Sinica: An evening at the Beijing Bookworm
Jeremy Goldkorn hosts Chinese Characters contributors Ian Johnson and Christina Larson in a discussion about the book and what Johnson calls “the rise of the individual in China.” The discussion was hosted live at the Beijing Bookworm on Sept. 13, 2012.
It took eight years, but you can now read a Chinese translation of Ian Johnson’s amazing book: 苛稅、胡同和法輪功：底層中國的緩慢革命 － Wild Grass: Three Portraits of Change in Morden China @ 金石堂網路書店
At The Bookworm bookstore: Though China is currently in the global spotlight, few outside its borders have a feel for the tremendous diversity of the lives being led inside the country. Chinese Characters: Profiles of Fast-Changing Lives in a Fast-Changing Land is a collection of compelling stories challenges oversimplified views of China by shifting the focus away from the question of China’s place in the global order and zeroing in on what is happening on the ground. The collection includes profiles of people who defy stereotype - an artist who copies classical paintings for export to tourist markets, Xi’an migrant workers who make a living recycling trash in the city dumps, a Taoist mystic, an entrepreneur hoping to strike it rich in the rental car business, an old woman about to lose her home in Beijing, and a crusading legal scholar – written by some of the most talented and respected journalists and scholars writing about China today. Join us to celebrate the publication of this new collection and hear from contributors Ian Johnson (Wild Grass), Christina Larson (Foreign Policy), Evan Osnos (The New Yorker) and Ananth Krishnan (The Hindu) on the profiles they contributed.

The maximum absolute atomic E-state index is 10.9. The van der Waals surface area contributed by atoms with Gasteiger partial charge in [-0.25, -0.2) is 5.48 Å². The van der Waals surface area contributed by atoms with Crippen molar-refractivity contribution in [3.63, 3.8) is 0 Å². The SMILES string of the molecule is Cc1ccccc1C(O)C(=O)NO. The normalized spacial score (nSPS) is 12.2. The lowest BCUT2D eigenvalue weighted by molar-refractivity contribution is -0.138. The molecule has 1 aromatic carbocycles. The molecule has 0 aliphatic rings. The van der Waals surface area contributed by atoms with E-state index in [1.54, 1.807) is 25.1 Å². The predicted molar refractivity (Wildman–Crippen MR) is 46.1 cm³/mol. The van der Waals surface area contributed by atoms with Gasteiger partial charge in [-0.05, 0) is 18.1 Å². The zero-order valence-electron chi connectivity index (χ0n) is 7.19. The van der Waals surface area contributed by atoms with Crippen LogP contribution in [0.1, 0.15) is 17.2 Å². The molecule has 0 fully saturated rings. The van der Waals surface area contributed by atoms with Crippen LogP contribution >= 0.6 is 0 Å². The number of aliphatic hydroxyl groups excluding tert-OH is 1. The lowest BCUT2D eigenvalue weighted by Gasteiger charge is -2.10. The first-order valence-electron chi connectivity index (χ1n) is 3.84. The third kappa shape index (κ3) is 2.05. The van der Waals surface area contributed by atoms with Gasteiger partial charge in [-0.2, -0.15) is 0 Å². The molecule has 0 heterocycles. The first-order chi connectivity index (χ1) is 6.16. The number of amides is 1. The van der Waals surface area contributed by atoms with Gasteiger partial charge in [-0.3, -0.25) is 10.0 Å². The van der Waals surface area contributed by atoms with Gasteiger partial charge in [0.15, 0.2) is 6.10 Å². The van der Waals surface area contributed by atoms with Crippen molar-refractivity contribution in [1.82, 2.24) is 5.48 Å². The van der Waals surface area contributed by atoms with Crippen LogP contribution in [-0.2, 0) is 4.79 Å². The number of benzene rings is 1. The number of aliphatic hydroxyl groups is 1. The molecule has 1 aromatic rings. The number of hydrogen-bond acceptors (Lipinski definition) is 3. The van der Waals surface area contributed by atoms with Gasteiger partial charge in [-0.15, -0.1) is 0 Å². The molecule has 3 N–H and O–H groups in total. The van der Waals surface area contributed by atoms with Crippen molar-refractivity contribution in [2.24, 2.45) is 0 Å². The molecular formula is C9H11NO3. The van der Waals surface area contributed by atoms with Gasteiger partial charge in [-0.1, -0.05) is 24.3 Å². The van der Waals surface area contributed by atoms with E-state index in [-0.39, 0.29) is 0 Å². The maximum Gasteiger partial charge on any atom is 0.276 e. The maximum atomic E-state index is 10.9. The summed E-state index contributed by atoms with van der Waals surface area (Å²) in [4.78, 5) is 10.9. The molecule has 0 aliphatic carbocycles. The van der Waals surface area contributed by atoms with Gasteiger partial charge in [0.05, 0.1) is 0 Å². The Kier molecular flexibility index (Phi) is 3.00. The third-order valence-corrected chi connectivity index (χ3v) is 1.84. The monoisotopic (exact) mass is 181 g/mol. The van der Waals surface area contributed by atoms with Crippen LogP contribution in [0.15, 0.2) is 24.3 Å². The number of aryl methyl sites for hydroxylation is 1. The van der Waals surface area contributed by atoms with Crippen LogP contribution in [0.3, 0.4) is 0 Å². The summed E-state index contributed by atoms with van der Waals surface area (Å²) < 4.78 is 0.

Building 4, Nan Sanlitun Road,
Chaoyang District, Beijing
100027, P.R China
I admire Ye Shiwen’s performance but wonder more about why the country’s swimming coaches get paid almost as much as the central government spends on preserving the country’s dying folk culture. I think Phelps is a great physical specimen but wonder why Americans are getting fatter and fatter. And I look in bemusement at Great Britain’s sudden rise up the medals table—the telltale sign of a country with an inferiority complex that has decided to spend lots and lots of money on attention-getting elite sports: modern-day penis envy.
In the West, if people know anything, they might think of him as conservative. For example, he supported Reagan and, later, George W. Bush’s Iraq War. He was very similar in many ways to the Republicans.
So you can see that once you enter the system, you need to become bad. If you don’t become bad, you can’t survive.